The Student Art Historian’s Guide to an Ugly Home Town

Doing what’s best for you career may eventually lead you to places where you never ever thought you would end up at…

When I was about to be done with my Bachelor’s degree I searched  for a suitable Master’s degree to follow my previous studies all over Germany. I had very specific ideas of how I wanted my course to be like and found three universities to apply at: One in Jena, Thuringia, one at several cities in Bavaria (everything is special in Bavaria), and one in Siegen, North Rhine-Westphalia.

In the end, I decided to study in Siegen starting in October 2010, because the courses sounded most attractive and I would have the chance to spend a semester abroad. But, ehm, Siegen turned out to be, let’s say, a tough choice. Ironically enough, “siegen” in German means “winning”. But this city was not a big win at all.

Siegen has always been an industrial city. Surrounded by mining areas the city contained a large work force, and, nicely put, a very little attempts in the cultural department. During World War II Siegen was bombed with the result of 80% of the original city being destroyed. In the centuries following the war, Siegen was rebuilt as a car-friendly, efficient city with a strong domination of concrete.

The river Sieg, on which shores Siegen is located, was choked by cement bridges and highways. Parks or little city forests? Negative. Cafés and boulevards? Nope. Just concrete, parking lots, and streets…

And as if this wasn’t bad enough, Siegen is also one of the most rainy cities in Germany. This of course leads to the common person from Siegen being grumpy and incredibly unfriendly: Better get lost, than ask for directions! And asking the driver were the bus is headed? You will only commit this crucial mistake once.

Now, to give you an impression of Siegen:

Don’t let this image fool you – Siegen may be surrounded by green, but in the actual city center you won’t see any of that. (Also, it was taken on one of the four sunny days this year). The highway on the left side is the real “heart” of the city… (most likely because it’s the way out, heading to more pretty places like Cologne). The strange blue building with the tower on the top of the hill in the middle of the picture? Well, that would be my university. Sadly nothing like ancient ivy league-ish brick walls…

Nonetheless, in more than a year of living here, I realized that I had to make the best of it. Complaining just doesn’t make it any better. So I tried to look at the good sides of Siegen. Those are rare. Very rare, to be honest. But I managed… more or less.

So, here’s my personal guide to making the best of living in a really, really ugly place.

1. Optimism – Look For The Upside Of Things!
For example, the prominent heavy highway pillars defining the city’s image actually have their advantages: Underneath the so called Hüttenthal-Straße lies quite a nice jogging route. When running there at least you won’t get completely soaked. Also, once a month, there is a wonderful flea market – where, thanks to the covering highway, all the fusty knickknack doesn’t get wet either.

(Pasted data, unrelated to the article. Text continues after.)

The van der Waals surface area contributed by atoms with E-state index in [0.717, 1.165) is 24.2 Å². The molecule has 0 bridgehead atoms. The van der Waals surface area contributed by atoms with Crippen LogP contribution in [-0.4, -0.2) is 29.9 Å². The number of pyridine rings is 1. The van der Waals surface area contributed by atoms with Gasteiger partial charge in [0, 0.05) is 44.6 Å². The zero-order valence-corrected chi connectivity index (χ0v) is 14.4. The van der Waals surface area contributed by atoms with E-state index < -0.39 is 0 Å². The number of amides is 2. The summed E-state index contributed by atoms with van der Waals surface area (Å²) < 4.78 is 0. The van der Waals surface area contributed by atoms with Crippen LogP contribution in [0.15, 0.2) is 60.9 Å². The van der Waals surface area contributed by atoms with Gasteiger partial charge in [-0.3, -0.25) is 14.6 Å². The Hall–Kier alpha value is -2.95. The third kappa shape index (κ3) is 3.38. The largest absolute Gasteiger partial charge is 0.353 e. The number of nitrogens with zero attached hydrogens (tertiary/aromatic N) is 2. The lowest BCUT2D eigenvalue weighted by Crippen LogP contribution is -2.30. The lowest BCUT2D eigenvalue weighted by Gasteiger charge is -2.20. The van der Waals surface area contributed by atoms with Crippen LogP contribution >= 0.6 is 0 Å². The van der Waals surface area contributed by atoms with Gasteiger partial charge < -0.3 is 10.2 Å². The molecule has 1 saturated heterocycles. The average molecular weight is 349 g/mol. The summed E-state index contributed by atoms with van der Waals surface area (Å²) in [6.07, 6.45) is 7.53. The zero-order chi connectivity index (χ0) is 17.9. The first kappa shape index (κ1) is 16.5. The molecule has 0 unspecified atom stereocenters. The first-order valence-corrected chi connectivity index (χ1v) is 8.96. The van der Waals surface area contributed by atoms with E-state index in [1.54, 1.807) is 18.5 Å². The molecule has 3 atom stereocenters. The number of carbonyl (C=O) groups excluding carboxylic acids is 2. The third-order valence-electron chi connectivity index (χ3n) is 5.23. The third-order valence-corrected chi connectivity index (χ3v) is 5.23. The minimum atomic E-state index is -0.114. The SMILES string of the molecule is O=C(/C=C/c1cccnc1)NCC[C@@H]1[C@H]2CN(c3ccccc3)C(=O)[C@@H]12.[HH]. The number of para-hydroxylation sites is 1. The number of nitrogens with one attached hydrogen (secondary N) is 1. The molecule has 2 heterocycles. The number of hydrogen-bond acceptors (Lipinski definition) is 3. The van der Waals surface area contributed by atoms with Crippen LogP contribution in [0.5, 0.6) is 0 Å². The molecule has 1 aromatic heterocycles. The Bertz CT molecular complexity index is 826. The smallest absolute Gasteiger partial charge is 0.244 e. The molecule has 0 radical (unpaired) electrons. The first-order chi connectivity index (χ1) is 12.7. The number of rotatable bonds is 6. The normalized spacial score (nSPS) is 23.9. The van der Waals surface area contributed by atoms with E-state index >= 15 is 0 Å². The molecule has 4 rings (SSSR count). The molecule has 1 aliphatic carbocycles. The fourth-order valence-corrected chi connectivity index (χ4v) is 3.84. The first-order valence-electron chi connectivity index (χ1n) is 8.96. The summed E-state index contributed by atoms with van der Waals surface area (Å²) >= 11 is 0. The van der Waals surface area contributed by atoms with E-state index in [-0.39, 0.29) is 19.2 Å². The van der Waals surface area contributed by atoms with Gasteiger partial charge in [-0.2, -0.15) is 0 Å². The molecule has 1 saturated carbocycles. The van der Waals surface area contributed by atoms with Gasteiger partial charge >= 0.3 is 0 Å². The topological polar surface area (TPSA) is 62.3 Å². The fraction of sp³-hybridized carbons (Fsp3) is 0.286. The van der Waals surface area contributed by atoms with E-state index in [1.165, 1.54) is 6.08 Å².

2. Rely On Recommendations From Locals
Every time a met a new person in Siegen, I asked what their favorite spots in Siegen are. The best bar to have drinks at? The best club for dancing? Best place to catch some of the rare sunshine? With insider tips from locals you can feel more at home immediately. To know where to go, and what to order makes you more comfortable and less hateful towards an ugly place like Siegen.

For me the best thing was not only to ask locals, but to move in with them. So far, I have lived in four different shared apartments with a total of twelve different flat mates. All those flat mates contributed on my perception of the cities I lived at, because they took me to their favorite spots and made me discover lovable angles I hadn’t noticed before.

3. Every City Is Better In Summer
I need to stop judging cities during winter. It’s not totally fair to them. Even Siegen becomes somewhat more bearable during summer season.

4. Manipulate Your Memory
Did you look at the pictures in this post and wondered what I was complaining about? Caught yourself thinking “Siegen doesn’t look too bad, what’s her problem”?

That’s because I developed a habit of taking pretty pictures only. I literally challenged myself to take pictures of Siegen, in which the city appears to be way nicer than it actually is. On those four sunny days this year, I went out and photographed all the beautiful things found… like the castle and its garden (namely the very only park within the city),

or cute tiny old houses in the small part of Siegen, which wasn’t destroyed during World War II,…

Looking at these pictures made me realize that Siegen may not be so ugly after all – you just have to search harder for the pretty parts. And since I mostly have adorable shots like the ones in this post in my picture collections, anytime I will skim through them in the future, I will be able to remember the positive parts about Siegen only.

5. What Doesn’t Kill You Makes You Stronger
Bring it on, ugly cities of the world! Lure me into your domains! After surviving Siegen for this long nothing can shock me anymore!

And if everything else fails: The way you feel about a city is mainly about the people. If the people you hang out with are great, you gonna have a great time in whatever city. And well, booze helps, too.